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Clashes in Egypt on eve of uprising anniversary

Protesters tried to tear down a concrete wall built to prevent them from reaching Parliament near Tahrir Square in Cairo.

Hussein Tallal /Associated Press

Protesters tried to tear down a concrete wall built to prevent them from reaching Parliament near Tahrir Square in Cairo.

CAIRO — Egyptian riot police fired tear gas and clashed all day Thursday with dozens of protesters as they tried to tear down a concrete wall built to prevent demonstrators from reaching the Parliament and the Cabinet building in central Cairo. Some in the crowd threw rocks and Molotov cocktails.

The violence came on the eve of the second anniversary of Egypt’s uprising that toppled longtime authoritarian President Hosni Mubarak. Three weeks of mass protests that erupted on Jan. 25, 2011, eventually forced Mubarak out of office.

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Since then, Egypt has under­gone a tumultuous transition under the interim leadership of military generals until the election last June of Mohammed Morsi of the Muslim Brotherhood group. His first six months in office were marked by political tensions, street clashes, and an economic crunch that sapped his popularity.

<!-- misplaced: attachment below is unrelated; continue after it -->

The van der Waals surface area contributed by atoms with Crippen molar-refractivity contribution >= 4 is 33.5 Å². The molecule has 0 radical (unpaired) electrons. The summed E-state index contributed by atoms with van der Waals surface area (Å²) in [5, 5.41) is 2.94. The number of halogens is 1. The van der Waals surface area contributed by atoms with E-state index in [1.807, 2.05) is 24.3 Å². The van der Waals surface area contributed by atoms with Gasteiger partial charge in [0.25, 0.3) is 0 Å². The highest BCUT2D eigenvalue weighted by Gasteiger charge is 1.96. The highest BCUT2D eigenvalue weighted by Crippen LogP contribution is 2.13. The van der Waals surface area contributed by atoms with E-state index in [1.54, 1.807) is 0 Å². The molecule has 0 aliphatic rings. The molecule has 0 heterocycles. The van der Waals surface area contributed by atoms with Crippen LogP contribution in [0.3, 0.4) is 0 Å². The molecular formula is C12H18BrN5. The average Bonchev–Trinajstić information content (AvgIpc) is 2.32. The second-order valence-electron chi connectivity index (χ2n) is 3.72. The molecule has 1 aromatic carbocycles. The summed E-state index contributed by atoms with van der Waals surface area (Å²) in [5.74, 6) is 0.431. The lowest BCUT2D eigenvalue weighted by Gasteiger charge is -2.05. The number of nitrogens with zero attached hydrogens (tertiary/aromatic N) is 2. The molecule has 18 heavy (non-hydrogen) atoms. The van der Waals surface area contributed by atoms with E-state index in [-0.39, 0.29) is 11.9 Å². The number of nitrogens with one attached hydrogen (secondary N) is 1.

Thursday’s clashes, which left dozens injured, may foreshadow a violent anniversary on Friday, when youth activists and opposition groups have called for large rallies in Cairo’s Tahrir Square and in front of the presidential palace in the upscale Heliopolis suburb.

Die-hard fans of Egypt’s most popular soccer team, ­Ahly, took part in the clashes, warned in a statement, ‘‘the price of blood is blood,’’ in reference to the deaths of many of their friends last year in a violent rampage at a soccer game that left 74 dead.

The group is also calling for mass protests on Jan. 26, the day a court is expected to rule in a trial of security officials related to the soccer deaths, one of the world’s bloodiest instances of violence at a sports event.

On Tuesday, in an attempt to assuage anger, Morsi said the victims will be considered ‘‘martyrs,’’ which meant that their families will receive compensations like those killed in the uprising against Mubarak.

The same day, Egypt’s prosecutor general, a Morsi appointee, asked the court to give more time for the prosecutor to introduce new findings and new defendants before issuing its verdict, in what was seen as another move to postpone the verdict and avoid street violence by the soccer fans.

On Wednesday, the fans held a sit-in in front of Egypt’s stock market, briefly blocked a highway, and set up tents in Tahrir Square. The group has been at odds with police, and it played a key role in the uprising.

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